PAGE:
We see the importance of bloodlines and their effect on animals, too. One chapter documents an invasive bloodline of rabbits in Australia, originally brought from Europe, that grew from 24 to half a billion in 100 years. The chapter considers a larger issue at stake: the government's introduction of a deadly disease to the rabbit population to control its numbers.

But blood doesn’t always drive the chapters. As we see, it loses its absolute reliability in some instances.

There's her chapter on China (Chapter XV), the only performative chapter and the only fabricated bloodline in the exhibition. For this bloodline, Simon was told who and what she could photograph by the State Council Information Office of China. They decided who would represent a “typical” multi-generational Chinese family. They didn't tell her why they chose the specific individuals and she has no way of knowing if the individuals are even related by blood.

"I have always catalogued things. I give them the appearance of being an index, but it's actually a more abstract mess that's given the appearance of order. And I started thinking: what is an absolute order that I cannot curate or edit?"

And in the chapter dealing with displaced children (XVII), the lack of a clear bloodline is the defining factor. Here, Simon made photographs in Ukrainian orphanages, which are often just a temporary holdover before the children are released and immediately "targeted for human trafficking, prostitution, and child pornography,” says Simon's artist statement. The images show children dressed in clothing that is surprisingly nice for having been donated; some of the women choose to dress provocatively.

What drove the artist to the idea of documenting bloodlines? "In my past works I have always catalogued things", Simon explains (see: "Contraband"). "I give them the appearance of being an index or something comprehensive, but it's actually a more abstract mess that's given the appearance of order. And I started thinking, what is an order, an absolute order that I cannot curate or edit?"

Today, Simon notes, bloodlines are no longer reliable proof of heredity or identity: some individuals now have genetic matches to others across the world that they share no bloodline with; some are born into artificial wombs. Rather, her exploration goes beyond the traditional archive and into areas that cannot be ordered and defined. “The result isn't an equation for me,” she says. “It's about the gaps between each piece where that murky, difficult territory exists that I certainly cannot label.”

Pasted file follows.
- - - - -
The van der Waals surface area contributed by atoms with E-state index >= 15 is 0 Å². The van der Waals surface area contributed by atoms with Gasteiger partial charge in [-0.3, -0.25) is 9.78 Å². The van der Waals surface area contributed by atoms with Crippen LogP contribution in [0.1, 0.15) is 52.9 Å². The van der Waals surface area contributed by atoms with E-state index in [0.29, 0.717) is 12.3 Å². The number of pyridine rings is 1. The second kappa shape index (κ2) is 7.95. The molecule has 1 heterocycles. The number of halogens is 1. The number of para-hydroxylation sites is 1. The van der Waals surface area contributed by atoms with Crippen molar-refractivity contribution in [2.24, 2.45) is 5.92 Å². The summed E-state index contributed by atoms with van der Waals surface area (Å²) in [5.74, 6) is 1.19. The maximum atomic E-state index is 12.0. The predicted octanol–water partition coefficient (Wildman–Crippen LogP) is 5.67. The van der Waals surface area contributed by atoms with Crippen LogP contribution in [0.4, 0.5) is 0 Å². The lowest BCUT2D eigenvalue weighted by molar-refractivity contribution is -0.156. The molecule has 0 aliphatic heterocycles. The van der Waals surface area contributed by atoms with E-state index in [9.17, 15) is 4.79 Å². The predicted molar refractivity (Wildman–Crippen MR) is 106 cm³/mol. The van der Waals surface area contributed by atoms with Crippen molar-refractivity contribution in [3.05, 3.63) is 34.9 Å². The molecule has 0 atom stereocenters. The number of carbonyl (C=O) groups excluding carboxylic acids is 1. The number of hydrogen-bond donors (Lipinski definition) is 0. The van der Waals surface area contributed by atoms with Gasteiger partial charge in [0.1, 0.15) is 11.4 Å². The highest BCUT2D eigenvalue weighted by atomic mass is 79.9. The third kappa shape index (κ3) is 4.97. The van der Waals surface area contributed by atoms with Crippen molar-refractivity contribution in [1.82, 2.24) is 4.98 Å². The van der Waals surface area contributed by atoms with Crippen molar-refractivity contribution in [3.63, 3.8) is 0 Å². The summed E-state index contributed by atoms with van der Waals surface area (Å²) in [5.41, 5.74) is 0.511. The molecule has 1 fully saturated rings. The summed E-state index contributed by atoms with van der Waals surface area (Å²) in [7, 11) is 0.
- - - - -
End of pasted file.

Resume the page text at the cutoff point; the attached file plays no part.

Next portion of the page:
In typical Simon fashion (see: "The Innocents"), her subjects rarely smile at the camera. They are not styled. But it is this deliberate distance she creates that is paramount to the success of the series. "I prefer to create an almost frustrating engagement for the audience by steering clear of emotional triggers and the ways in which our viewing habits are guided by those triggers in looking at complex stories," she explains.

What is exciting about this work is its success at bridging genres in photography: the process-oriented series is part documentary and part photojournalism, but conceptualized in such a way that it can be viewed as fine art.

The importance of this exhibition may be in the disorientation it creates for the viewer, and its resistance to becoming part of the instantaneous visual vocabulary we consume almost subconciously in our image-saturated culture. Simon beckons us to go beyond the superficial aesthetic of imagery to see new truths, and in their midst, to ponder our own existence. If we can look beyond the headshot to enter a dialogue about our origins and our place on this earth, we may have derived a concrete understanding of this exhibition.

Nine chapters from "A Living Man Declared Dead and Other Chapters I-XVIII" are on view at the Museum of Modern Art in New York City through September 3. This is the first presentation of the series in the United States, after exhibitions of the series in its entirety at the Tate Modern in London and Neue Nationalgalerie in Berlin.

ADVERTISEMENT